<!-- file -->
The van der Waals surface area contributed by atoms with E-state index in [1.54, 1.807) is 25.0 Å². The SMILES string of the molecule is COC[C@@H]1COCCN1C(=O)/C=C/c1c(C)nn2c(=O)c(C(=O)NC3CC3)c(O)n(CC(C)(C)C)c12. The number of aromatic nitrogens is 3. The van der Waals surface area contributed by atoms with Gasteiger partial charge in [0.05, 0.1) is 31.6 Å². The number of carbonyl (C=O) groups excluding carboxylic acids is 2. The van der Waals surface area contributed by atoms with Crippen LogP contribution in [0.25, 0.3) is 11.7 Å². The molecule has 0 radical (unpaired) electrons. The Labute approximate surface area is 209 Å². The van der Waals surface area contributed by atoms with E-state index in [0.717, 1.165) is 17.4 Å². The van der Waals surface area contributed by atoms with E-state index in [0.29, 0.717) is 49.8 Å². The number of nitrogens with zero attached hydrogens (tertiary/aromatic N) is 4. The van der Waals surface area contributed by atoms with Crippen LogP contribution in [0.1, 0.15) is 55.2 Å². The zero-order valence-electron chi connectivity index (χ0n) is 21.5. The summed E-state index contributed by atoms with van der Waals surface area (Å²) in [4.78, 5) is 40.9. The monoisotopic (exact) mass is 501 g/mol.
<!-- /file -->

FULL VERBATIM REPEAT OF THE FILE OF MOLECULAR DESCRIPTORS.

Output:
The van der Waals surface area contributed by atoms with E-state index in [1.54, 1.807) is 25.0 Å². The SMILES string of the molecule is COC[C@@H]1COCCN1C(=O)/C=C/c1c(C)nn2c(=O)c(C(=O)NC3CC3)c(O)n(CC(C)(C)C)c12. The number of aromatic nitrogens is 3. The van der Waals surface area contributed by atoms with Gasteiger partial charge in [0.05, 0.1) is 31.6 Å². The number of carbonyl (C=O) groups excluding carboxylic acids is 2. The van der Waals surface area contributed by atoms with Crippen LogP contribution in [0.25, 0.3) is 11.7 Å². The molecule has 0 radical (unpaired) electrons. The Labute approximate surface area is 209 Å². The van der Waals surface area contributed by atoms with E-state index in [0.717, 1.165) is 17.4 Å². The van der Waals surface area contributed by atoms with E-state index in [0.29, 0.717) is 49.8 Å². The number of nitrogens with zero attached hydrogens (tertiary/aromatic N) is 4. The van der Waals surface area contributed by atoms with Crippen LogP contribution in [0.1, 0.15) is 55.2 Å². The zero-order valence-electron chi connectivity index (χ0n) is 21.5. The summed E-state index contributed by atoms with van der Waals surface area (Å²) in [4.78, 5) is 40.9. The monoisotopic (exact) mass is 501 g/mol.